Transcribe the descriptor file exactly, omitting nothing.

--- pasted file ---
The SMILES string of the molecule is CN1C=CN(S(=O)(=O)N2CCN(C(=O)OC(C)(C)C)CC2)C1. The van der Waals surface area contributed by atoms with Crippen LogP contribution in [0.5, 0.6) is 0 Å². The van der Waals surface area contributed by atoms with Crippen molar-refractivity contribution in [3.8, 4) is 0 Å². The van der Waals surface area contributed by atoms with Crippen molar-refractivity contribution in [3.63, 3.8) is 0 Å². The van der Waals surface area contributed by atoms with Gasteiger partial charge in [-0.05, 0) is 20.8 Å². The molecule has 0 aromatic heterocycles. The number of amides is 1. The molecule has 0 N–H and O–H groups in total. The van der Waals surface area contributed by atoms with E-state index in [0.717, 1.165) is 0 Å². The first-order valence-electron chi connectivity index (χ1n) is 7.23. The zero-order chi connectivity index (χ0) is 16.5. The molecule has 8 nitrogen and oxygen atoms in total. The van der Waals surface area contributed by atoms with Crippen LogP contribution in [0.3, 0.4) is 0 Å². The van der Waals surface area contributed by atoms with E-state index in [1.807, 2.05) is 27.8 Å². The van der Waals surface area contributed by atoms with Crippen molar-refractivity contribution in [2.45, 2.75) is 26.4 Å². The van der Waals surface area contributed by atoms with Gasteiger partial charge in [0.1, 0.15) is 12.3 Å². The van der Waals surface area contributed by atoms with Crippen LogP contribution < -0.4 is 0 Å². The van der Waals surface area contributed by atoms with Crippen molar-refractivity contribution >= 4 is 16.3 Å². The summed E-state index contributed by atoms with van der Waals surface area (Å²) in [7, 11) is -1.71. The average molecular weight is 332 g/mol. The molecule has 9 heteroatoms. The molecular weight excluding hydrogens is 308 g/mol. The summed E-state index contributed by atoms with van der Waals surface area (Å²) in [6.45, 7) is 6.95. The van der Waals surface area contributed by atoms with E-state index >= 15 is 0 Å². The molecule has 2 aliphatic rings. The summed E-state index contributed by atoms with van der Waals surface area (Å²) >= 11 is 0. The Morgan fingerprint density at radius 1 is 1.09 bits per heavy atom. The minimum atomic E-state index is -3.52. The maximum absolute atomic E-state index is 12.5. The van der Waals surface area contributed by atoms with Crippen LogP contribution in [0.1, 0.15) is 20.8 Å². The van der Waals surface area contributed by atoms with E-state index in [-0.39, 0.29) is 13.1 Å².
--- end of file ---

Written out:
The SMILES string of the molecule is CN1C=CN(S(=O)(=O)N2CCN(C(=O)OC(C)(C)C)CC2)C1. The van der Waals surface area contributed by atoms with Crippen LogP contribution in [0.5, 0.6) is 0 Å². The van der Waals surface area contributed by atoms with Crippen molar-refractivity contribution in [3.8, 4) is 0 Å². The van der Waals surface area contributed by atoms with Crippen molar-refractivity contribution in [3.63, 3.8) is 0 Å². The van der Waals surface area contributed by atoms with Gasteiger partial charge in [-0.05, 0) is 20.8 Å². The molecule has 0 aromatic heterocycles. The number of amides is 1. The molecule has 0 N–H and O–H groups in total. The van der Waals surface area contributed by atoms with E-state index in [0.717, 1.165) is 0 Å². The first-order valence-electron chi connectivity index (χ1n) is 7.23. The zero-order chi connectivity index (χ0) is 16.5. The molecule has 8 nitrogen and oxygen atoms in total. The van der Waals surface area contributed by atoms with Crippen LogP contribution in [0.3, 0.4) is 0 Å². The van der Waals surface area contributed by atoms with E-state index in [1.807, 2.05) is 27.8 Å². The van der Waals surface area contributed by atoms with Crippen molar-refractivity contribution in [2.45, 2.75) is 26.4 Å². The van der Waals surface area contributed by atoms with Gasteiger partial charge in [0.1, 0.15) is 12.3 Å². The van der Waals surface area contributed by atoms with Crippen LogP contribution < -0.4 is 0 Å². The van der Waals surface area contributed by atoms with Crippen molar-refractivity contribution >= 4 is 16.3 Å². The summed E-state index contributed by atoms with van der Waals surface area (Å²) in [7, 11) is -1.71. The average molecular weight is 332 g/mol. The molecule has 9 heteroatoms. The molecular weight excluding hydrogens is 308 g/mol. The summed E-state index contributed by atoms with van der Waals surface area (Å²) in [6.45, 7) is 6.95. The van der Waals surface area contributed by atoms with E-state index >= 15 is 0 Å². The molecule has 2 aliphatic rings. The summed E-state index contributed by atoms with van der Waals surface area (Å²) >= 11 is 0. The Morgan fingerprint density at radius 1 is 1.09 bits per heavy atom. The minimum atomic E-state index is -3.52. The maximum absolute atomic E-state index is 12.5. The van der Waals surface area contributed by atoms with Crippen LogP contribution in [0.1, 0.15) is 20.8 Å². The van der Waals surface area contributed by atoms with E-state index in [-0.39, 0.29) is 13.1 Å².